Another way of putting this is to think about the reduction in the output gap — 2.35 ppts, 2.05 ppts, 0.8 ppts, and 0.35 ppts in 2009, 2010, 2011, 2012 respectively. I think with discounting (plain ol’ exponential even), this looks pretty good — of course conditional on what interest rates will be in the out years.

  6. Buzzcut

    Would the average of the high and low be a mean in the bell curve sense? And the high/low would be.. what? 3 standard deviations from the mean?

  7. Erik Brynjolfsson

    Apparently the blogging software didn’t like my “less than” symbol so it truncated my message. Here’s a repost without the fancy math notation 🙂

    If you average in the high and low then you get a boost in GDP for 2009 of 2.6% and another 2.2% in 2010 for a total of about 4.8%. There are additional benefits in 2011, 2012 and 2013.

    If you average in the high and low, it looks like the decline in GDP is about 0.1% in perpetuity after 2015.

    In other words, the long run annual cost is less than 1/50th of the short run benefit.

    If you discount the future at a rate of interest r less than 2%, then this appears to be a positive NPV investment.

  8. Menzie Chinn

    Erik Brynjolfsson: Thanks for the calculation — and welcome onboard! Yes, I think the software takes the less than sign as the beginning of a html tag. Wait until you try to get greek letters in fractions….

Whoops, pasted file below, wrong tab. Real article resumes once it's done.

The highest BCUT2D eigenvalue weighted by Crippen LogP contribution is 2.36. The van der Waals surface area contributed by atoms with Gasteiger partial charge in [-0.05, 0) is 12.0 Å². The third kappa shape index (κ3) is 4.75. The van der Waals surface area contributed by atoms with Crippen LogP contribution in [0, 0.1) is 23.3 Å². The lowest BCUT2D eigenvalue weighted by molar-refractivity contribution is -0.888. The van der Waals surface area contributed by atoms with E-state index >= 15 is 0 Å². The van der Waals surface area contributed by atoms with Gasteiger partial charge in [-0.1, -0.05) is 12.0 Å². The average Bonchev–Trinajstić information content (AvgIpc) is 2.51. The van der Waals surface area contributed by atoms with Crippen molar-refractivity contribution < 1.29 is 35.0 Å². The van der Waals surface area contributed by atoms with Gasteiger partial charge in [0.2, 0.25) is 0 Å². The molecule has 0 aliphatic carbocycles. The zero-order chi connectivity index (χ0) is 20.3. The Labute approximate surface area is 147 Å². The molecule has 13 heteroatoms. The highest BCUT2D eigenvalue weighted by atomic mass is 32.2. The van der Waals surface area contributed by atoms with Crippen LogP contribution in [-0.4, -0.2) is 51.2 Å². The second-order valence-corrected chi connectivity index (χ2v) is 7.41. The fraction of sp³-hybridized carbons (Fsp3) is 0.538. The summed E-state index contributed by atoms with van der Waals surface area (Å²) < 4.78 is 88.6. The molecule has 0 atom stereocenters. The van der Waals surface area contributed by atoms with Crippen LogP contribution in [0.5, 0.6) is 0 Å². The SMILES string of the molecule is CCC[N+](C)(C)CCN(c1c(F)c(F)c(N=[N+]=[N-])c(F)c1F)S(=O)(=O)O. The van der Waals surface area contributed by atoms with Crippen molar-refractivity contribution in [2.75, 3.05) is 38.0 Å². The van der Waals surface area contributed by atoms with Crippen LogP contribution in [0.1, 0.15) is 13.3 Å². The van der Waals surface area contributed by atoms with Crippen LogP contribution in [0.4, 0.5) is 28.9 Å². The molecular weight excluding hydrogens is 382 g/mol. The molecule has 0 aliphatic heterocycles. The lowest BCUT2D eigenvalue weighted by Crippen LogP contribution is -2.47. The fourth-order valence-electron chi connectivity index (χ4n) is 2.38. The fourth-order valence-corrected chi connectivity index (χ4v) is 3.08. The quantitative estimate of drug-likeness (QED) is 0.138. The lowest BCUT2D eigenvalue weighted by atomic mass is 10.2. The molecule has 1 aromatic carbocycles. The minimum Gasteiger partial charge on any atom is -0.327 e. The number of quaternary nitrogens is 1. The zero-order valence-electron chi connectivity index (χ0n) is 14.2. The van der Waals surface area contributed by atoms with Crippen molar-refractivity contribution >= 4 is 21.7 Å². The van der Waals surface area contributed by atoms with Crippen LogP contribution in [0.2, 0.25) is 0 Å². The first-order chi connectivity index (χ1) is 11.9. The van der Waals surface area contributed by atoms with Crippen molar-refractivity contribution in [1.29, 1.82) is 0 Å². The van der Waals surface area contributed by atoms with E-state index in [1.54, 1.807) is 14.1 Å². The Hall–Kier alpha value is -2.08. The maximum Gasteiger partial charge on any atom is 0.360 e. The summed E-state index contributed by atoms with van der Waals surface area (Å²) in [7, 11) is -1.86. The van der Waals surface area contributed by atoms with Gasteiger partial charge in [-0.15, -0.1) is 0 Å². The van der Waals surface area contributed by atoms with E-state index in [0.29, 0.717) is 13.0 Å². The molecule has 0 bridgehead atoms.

9. Garett Jones

    I stand corrected by Brynjolfsson. CBO numbers taken at face value imply that the stimulus bill would pass any conventional cost-benefit analysis. 2% is quite a low real discount rate.

  10. AJB

    My background in finance compels me to ask if there are any estimates out there on the NPV of the stimulus package? A more granular real option analysis would be even better.

  11. Jim Glass

    So much for “Worst Since the Great Depression”, if CBO really projects that lacking the stimulus package unemployment will top at 9%, with an output gap of 7.4%.
    In 1982 it was 10.8%, with an output gap of 8.9% (per Gordon). One wonders why there wasn’t such a dramatic rush to a huge fiscal stimulus package then.
    Was that a bad mistake?

  12. Markel

    In 1982 it was 10.8%, with an output gap of 8.9% (per Gordon). One wonders why there wasn’t such a dramatic rush to a huge fiscal stimulus package then.
    Are you under the impression that Volker was running a zero interest rate policy in 1982?

  13. anon

    The PV depends on how long the 0.1% drop in growth rates last. If it is a permanent drop in growth rates, then I cannot imagine the PV is positive for any sensible discount rate. I am thinking of the Gordon growth formula 1/(r-g) here and how sensitive it is to g.
    I cannot tell how long that drop is suppose to last. If only to 2019, the NPV is big. If forever, then the NPV is surely negative.
    But all this is just the formula way of asking the crowding out question…

  14. Jim S

    Mr. Glass surely knows that comparing the current “unemployment rate” to how it was measured during the Great Depression is an apples to oranges comparison. U6 is what really matters in how all of this is playing out. I am, of course, a complete amateur who just follows news and blogs after taking an intro class that combined macro and micro economics many years ago. But am I really wrong on this point?

  15. BillT

    Joseph 2-11 8:53 comment…
    Right On!!
    The figures are meaningless in this arguement if they fail to include the real impact on individuals or collective groups of people effected
    Too bad a “Do-Nothing” scenario isn’t included per the Radical-Right’s approach so the CBO
    could provide a truely dismal depression forecast
    for the coming 8-12 years in my opinion…to compare against.